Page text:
Supervising Engineer, Adnan Akhtar echoes this by suggesting leadership take charge. “Supervisors need to work hard to establish these ground rules in their team and make sure each of their team members is comfortable expressing themselves both when communicating with their team members as well as their supervisor and other stakeholders.” Important is the creation of an environment, led by leaders, where uncomfortable thoughts can be expressed by members of diversity groups who feel like they are at a disadvantage. Leaders must clear the space for honest, transparent conversation, that allows employees to feel heard and valued.
As Collins notes, in his career, he has noticed that the behaviour of leadership is vital. “Model the behaviour. If you see your manager modelling the behaviour that they talk about, I think you are more likely to take that seriously.” And Hendy agrees: “It’s the same with leadership, the things that we need to do well in order to retain diverse talent are the things we need to do well, period.”
This top down approach is vital to ensuring that equity, diversity, and inclusion (EDI) are valued in the workplace and utilized to the fullest extent. It is common sense: leaders must lead. But how can leaders prepare themselves for these demographic shifts, and ensure that such changes are not just taking place at a surface level? Oliver Markovski at Royal Canin Canada suggests that a simple combination is helpful: “Diversity and bias training is helpful and is becoming more common in many organizations. Having a local policy related to workplace inclusion that is reviewed and promoted by higher management is important.” This approach asks for leaders to participate in training alongside employees, and asks for a mechanism that holds individuals accountable to their behaviours. In order to model behaviour, employees must see that they are held accountable.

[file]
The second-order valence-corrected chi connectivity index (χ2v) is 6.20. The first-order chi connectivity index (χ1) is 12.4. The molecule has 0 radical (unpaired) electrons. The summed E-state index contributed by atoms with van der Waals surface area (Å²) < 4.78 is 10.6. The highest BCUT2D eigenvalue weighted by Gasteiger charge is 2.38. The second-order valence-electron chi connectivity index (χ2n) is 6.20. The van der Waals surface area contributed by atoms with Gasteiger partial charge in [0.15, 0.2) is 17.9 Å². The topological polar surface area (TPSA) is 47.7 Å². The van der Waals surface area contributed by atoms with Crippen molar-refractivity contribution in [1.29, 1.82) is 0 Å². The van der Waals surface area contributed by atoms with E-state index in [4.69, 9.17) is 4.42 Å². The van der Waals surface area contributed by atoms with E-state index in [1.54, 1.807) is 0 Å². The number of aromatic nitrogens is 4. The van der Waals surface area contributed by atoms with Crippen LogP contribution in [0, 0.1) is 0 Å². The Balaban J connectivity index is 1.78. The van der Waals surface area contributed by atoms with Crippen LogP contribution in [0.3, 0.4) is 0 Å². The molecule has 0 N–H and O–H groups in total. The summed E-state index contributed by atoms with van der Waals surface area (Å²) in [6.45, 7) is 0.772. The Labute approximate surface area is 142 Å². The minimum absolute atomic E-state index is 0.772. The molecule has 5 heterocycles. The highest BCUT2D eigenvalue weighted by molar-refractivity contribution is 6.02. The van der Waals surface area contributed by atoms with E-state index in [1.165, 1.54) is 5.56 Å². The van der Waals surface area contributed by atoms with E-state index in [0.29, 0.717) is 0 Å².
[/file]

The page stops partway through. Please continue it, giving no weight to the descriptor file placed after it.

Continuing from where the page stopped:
OSPE’s Exchange Hubs questioning of members resulted in a few stark similarities. One, as noted by Collins, is that change is not as deep-seeded as publicity campaigns have led us to believe. “When I started my career my women colleagues were very concerned about pay equity, and now my women colleagues are still very concerned about pay equity, 16 years later.” And this comment is repeated by many we spoke to. It is a concerning fact when demographics have changed so much in the last few decades, and it suggests that the industry is still not tapping in nearly enough to the full potential of its diverse base.
There are many in-roads to be made before diversity initiatives take root and result in changes that are not surface level. The lived experience of many members provides guidance, insight, and direction: their stories must be heard. OSPE values the contribution of its members and is proud of those who chose to speak up in the name of change.
This blog was contributed by OSPE Guelph Exchange Hub Members: Albert Jiang, MASc, EIT, Umna Arshad, EIT and Kate Gaffney, EIT